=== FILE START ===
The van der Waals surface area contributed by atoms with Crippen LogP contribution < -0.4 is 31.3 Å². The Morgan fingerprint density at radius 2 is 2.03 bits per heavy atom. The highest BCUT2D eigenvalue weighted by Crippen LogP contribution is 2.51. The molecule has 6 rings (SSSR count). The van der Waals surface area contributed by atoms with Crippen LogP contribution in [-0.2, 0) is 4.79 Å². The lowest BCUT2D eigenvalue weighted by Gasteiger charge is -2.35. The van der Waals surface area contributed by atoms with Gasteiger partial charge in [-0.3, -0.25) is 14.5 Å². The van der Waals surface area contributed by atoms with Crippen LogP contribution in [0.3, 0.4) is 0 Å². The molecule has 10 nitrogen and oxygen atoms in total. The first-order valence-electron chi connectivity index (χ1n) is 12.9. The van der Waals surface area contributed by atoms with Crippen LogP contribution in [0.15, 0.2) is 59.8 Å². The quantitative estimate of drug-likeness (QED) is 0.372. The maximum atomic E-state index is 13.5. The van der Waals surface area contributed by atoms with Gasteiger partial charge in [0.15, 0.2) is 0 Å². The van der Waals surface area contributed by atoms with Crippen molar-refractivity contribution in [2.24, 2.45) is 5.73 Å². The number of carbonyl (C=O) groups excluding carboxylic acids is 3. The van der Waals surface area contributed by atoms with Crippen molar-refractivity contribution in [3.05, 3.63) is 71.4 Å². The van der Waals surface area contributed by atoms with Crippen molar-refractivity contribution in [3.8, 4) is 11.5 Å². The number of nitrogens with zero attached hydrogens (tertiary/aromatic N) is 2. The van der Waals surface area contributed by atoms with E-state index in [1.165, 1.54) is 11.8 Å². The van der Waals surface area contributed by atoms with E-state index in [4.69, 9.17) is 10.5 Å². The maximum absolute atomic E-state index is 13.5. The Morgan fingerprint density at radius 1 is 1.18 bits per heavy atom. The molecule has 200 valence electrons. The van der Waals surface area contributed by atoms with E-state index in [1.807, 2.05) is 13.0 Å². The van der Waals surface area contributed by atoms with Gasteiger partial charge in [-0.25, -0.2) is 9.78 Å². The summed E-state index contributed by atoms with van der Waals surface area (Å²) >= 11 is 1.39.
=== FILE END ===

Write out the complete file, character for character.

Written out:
The van der Waals surface area contributed by atoms with Crippen LogP contribution < -0.4 is 31.3 Å². The Morgan fingerprint density at radius 2 is 2.03 bits per heavy atom. The highest BCUT2D eigenvalue weighted by Crippen LogP contribution is 2.51. The molecule has 6 rings (SSSR count). The van der Waals surface area contributed by atoms with Crippen LogP contribution in [-0.2, 0) is 4.79 Å². The lowest BCUT2D eigenvalue weighted by Gasteiger charge is -2.35. The van der Waals surface area contributed by atoms with Gasteiger partial charge in [-0.3, -0.25) is 14.5 Å². The van der Waals surface area contributed by atoms with Crippen LogP contribution in [0.3, 0.4) is 0 Å². The molecule has 10 nitrogen and oxygen atoms in total. The first-order valence-electron chi connectivity index (χ1n) is 12.9. The van der Waals surface area contributed by atoms with Crippen LogP contribution in [0.15, 0.2) is 59.8 Å². The quantitative estimate of drug-likeness (QED) is 0.372. The maximum atomic E-state index is 13.5. The van der Waals surface area contributed by atoms with Gasteiger partial charge in [0.15, 0.2) is 0 Å². The van der Waals surface area contributed by atoms with Crippen molar-refractivity contribution in [2.24, 2.45) is 5.73 Å². The number of carbonyl (C=O) groups excluding carboxylic acids is 3. The van der Waals surface area contributed by atoms with Crippen molar-refractivity contribution in [3.05, 3.63) is 71.4 Å². The van der Waals surface area contributed by atoms with Crippen molar-refractivity contribution in [3.8, 4) is 11.5 Å². The number of nitrogens with zero attached hydrogens (tertiary/aromatic N) is 2. The van der Waals surface area contributed by atoms with E-state index in [1.165, 1.54) is 11.8 Å². The van der Waals surface area contributed by atoms with E-state index in [4.69, 9.17) is 10.5 Å². The maximum absolute atomic E-state index is 13.5. The Morgan fingerprint density at radius 1 is 1.18 bits per heavy atom. The molecule has 200 valence electrons. The van der Waals surface area contributed by atoms with E-state index in [1.807, 2.05) is 13.0 Å². The van der Waals surface area contributed by atoms with Gasteiger partial charge in [-0.25, -0.2) is 9.78 Å². The summed E-state index contributed by atoms with van der Waals surface area (Å²) >= 11 is 1.39.